Camping in New Mexico is the perfect opportunity to discover the wide range of fascinating New Mexico wildlife.
The high-pitched bugle of an elk right before dawn will bring a thrill to anyone’s soul. Your skin prickles with excitement while you lay frozen. The tune of their ancient love song drifts through the trees, connecting you to nature in a way few other things ever will.
Couple that feeling with the daily sight of wild turkey, antelope, mule deer, and even the occasional black bear, and it can make for a wilderness trip that quickly becomes a treasured memory.
Often called the “Yellowstone of the Southwest,” the variety and abundance of wildlife in the state of New Mexico is a surprise to many. There are lots of wildlife viewing opportunities for campers and hikers as you explore New Mexico’s stunning wild places — just don’t get too close, as these are wild animals.
5 Campgrounds Where You’ll Discover New Mexico Wildlife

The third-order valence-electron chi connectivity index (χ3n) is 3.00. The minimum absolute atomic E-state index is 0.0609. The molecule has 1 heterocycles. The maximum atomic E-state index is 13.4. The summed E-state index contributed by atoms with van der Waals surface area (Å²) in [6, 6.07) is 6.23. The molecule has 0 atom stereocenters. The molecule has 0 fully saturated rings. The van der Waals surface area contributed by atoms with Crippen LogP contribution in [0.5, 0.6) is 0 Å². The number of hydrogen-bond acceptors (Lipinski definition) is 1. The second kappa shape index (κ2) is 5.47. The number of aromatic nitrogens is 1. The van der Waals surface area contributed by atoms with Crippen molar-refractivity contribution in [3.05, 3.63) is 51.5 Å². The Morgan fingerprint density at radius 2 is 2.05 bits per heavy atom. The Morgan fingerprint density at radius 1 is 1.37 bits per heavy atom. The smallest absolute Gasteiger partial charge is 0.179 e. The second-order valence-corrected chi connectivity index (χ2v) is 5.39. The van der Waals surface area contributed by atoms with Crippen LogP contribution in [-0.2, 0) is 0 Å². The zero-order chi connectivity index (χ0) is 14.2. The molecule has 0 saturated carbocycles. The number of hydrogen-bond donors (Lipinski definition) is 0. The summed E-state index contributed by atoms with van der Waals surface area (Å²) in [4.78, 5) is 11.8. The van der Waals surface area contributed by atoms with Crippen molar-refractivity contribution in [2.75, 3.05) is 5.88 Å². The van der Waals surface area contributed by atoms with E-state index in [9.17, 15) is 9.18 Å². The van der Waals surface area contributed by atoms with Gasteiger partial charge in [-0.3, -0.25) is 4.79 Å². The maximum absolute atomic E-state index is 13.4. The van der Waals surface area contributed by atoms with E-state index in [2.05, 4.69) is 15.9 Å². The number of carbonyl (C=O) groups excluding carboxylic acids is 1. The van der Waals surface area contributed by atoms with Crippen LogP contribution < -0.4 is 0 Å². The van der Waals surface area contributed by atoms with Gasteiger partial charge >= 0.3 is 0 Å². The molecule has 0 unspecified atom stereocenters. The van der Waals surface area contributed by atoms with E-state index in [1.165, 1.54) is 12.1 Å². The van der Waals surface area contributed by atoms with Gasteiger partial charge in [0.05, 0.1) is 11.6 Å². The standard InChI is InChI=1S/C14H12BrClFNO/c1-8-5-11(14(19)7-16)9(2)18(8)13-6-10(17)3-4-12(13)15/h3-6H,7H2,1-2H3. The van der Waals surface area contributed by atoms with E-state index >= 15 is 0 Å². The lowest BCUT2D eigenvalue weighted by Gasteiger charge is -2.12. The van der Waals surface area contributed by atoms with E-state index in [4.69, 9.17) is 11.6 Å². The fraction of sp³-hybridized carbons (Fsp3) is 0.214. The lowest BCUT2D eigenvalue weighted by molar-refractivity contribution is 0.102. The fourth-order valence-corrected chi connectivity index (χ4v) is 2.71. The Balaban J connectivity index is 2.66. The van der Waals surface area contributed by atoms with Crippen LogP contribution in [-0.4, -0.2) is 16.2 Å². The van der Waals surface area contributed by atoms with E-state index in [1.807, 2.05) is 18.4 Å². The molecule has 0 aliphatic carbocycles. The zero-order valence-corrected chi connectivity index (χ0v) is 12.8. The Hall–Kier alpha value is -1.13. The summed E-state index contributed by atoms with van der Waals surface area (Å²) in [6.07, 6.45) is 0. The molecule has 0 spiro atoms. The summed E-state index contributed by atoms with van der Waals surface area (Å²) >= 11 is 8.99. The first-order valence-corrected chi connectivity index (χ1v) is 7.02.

We’ve selected some of the best campgrounds for spotting the creatures that call this state home. At all these locations, dawn and dusk provide the best chance to see large game.
Positioned within the Valle Vidal unit of Carson National Forrest in far northern New Mexico, the Cimarron Campground sits at 9300 feet. Campers will find an inspiring combination of beautiful mountains, forest, and meadow as they hike, with the option to cover over 28 miles of trail. A wide variety of New Mexico wildlife–including big game like elk, deer, and bear–can be seen frequently from the campground, trails, and various roads. Campsites are nestled among tall pine, aspen and spruce.
The Valle Vidal is a large basin within the Sangre de Cristo mountain range. It’s pristine 100,000 acres is not heavily visited and a mecca for those who crave the healing solitude of nature. The Cimarron Campground has a front row seat to nature’s grandeur and other than the prime month of July, is often only partially full.
“Miles of hiking and an abundance of wildlife, we watched several herds of Elk down in the valley on one of our hikes. We had deer roam through our campsite, they could care less that we were even there.” — The Dyrt Camper Terry R.
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Right outside of Raton, NM lies Sugarite (Shug – a – REET) State Park. The park actually crosses the state line into Colorado and is a well-known haunt for black bears, elk, deer, turkeys and other smaller wildlife such as coyotes, raccoons and birds.